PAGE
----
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Catholic Central students kick off annual coat drive amid increased demand for winter wear | CBC News

Students at London’s Catholic Central High School (CCH) continue their tradition of collecting coats for those in need, all as demand for winter wear climbs alongside the cost of living across the country.

The annual Catholic Central High School Coat Drive, run in partnership with the London Fire Department, has entered its 22nd year, and places particular emphasis on involving students in its operation.

“I think I see in young people today a real desire to do good in the world and sometimes it just takes an adult or someone who’s been in the school and been in the community for a while to just help direct a little bit, but the real desire is in them. I see that every day,” said Lisa Moynihan, a teacher at CCH.

As part of the drive, the public is invited to donate gently used or new coats at fire halls across the city, where volunteers from CCH will then pick them up until Dec. 16. Other items are also accepted.

“Warm accessories, hats, mitts, gloves, and anything else that would help keep a person warm in the winter,” said Maya Sterling, a Grade 12 student at the school who has been involved in the annual drive since grade nine.

As students at a downtown high school, Moynihan said she and her peers see the need for compassion and charity on a daily basis. A large number of London’s most vulnerable individuals live in or around the downtown core.

(Sara Jabakhanji/CBC)

“It’s a really important opportunity that I think a lot of people don’t necessarily get in high school. I’m very grateful to be part of it,” said Victoria Duffy, another student volunteer involved in the drive.

The drive is organized by Crusaders in Action, a club that has been running for 8 years at CCH. Donors come from both within and outside of the school, with coats being collected from the student body at the high school alongside donations at London fire halls.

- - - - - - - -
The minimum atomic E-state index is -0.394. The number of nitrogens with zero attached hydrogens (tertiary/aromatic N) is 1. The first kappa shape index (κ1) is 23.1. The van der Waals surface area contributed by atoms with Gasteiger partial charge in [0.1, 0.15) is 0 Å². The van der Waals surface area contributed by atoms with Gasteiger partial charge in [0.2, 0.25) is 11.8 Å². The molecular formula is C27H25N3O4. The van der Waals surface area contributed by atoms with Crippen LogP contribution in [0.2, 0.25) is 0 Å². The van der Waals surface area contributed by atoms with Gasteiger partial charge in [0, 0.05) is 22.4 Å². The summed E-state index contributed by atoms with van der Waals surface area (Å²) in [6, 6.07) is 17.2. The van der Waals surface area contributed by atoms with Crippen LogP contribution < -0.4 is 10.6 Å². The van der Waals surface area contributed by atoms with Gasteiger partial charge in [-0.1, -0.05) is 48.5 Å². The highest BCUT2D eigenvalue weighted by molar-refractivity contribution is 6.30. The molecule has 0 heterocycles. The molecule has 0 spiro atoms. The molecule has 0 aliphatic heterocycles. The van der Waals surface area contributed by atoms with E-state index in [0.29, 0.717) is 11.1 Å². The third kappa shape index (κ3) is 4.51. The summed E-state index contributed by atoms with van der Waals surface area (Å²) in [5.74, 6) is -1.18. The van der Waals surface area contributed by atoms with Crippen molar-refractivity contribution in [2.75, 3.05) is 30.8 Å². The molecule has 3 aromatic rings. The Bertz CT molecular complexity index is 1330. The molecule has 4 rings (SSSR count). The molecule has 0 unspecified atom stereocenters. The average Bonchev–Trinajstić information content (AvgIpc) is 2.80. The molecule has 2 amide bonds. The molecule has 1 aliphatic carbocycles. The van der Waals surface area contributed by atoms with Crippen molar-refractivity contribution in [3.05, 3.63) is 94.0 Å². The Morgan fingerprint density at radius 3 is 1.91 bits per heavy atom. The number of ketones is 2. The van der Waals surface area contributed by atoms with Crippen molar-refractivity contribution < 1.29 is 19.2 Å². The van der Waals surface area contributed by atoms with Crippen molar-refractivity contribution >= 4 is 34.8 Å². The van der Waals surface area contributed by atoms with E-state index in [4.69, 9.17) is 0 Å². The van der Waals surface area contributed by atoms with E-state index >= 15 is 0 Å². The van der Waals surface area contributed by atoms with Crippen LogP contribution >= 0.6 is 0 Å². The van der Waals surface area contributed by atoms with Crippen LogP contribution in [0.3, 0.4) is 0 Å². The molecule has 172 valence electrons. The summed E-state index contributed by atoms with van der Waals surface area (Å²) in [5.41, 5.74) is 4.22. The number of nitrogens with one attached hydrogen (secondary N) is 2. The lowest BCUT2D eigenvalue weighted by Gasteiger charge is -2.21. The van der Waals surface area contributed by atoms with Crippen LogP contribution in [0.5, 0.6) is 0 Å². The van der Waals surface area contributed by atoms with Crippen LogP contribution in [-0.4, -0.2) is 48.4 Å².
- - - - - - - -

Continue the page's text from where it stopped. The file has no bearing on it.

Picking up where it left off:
Typically, donations vary each year, and have ranged from 100 to 800 coats and other winter wear over the course of the campaign, according to organizers.

This year, staff and students behind the coat drive are hoping for more engagement from the community as London’s homeless population grows.

In early October, the London Homeless Coalition held a memorial service for 57 Londoners who died as a result of homelessness. At that time, Dr. Andrea Sereda, a member of The Forgotten 519, a collective of frontline workers advocating for the city’s most vulnerable, estimated there were between 400 and 500 people living on London’s streets. 

Tracey Morton-Sader, co-ordinator at St. Joe’s Cafe, one of the places the CCH coat drive supplies with winter wear, said with every donation of clothing that comes in, it is immediately given away due to higher than usual demand.

“There’s also a lot of theft out there … people go to sleep at night and wake up and they don’t have their coat, so there’s a lot of replacing,” said

Wet weather also further exacerbates the problem, according to Morton-Sader, who said people experiencing homelessness rarely have a place to dry their socks and other items, so they are often ruined.

Morton-Sader works with student volunteers from CCH frequently, and said their work has a positive impact on those who need it most.

“I think it’s wonderful. This is our future. I’m not too scared about our future with some of these students that come through here,” she said. “It’s a wonderful thing.”

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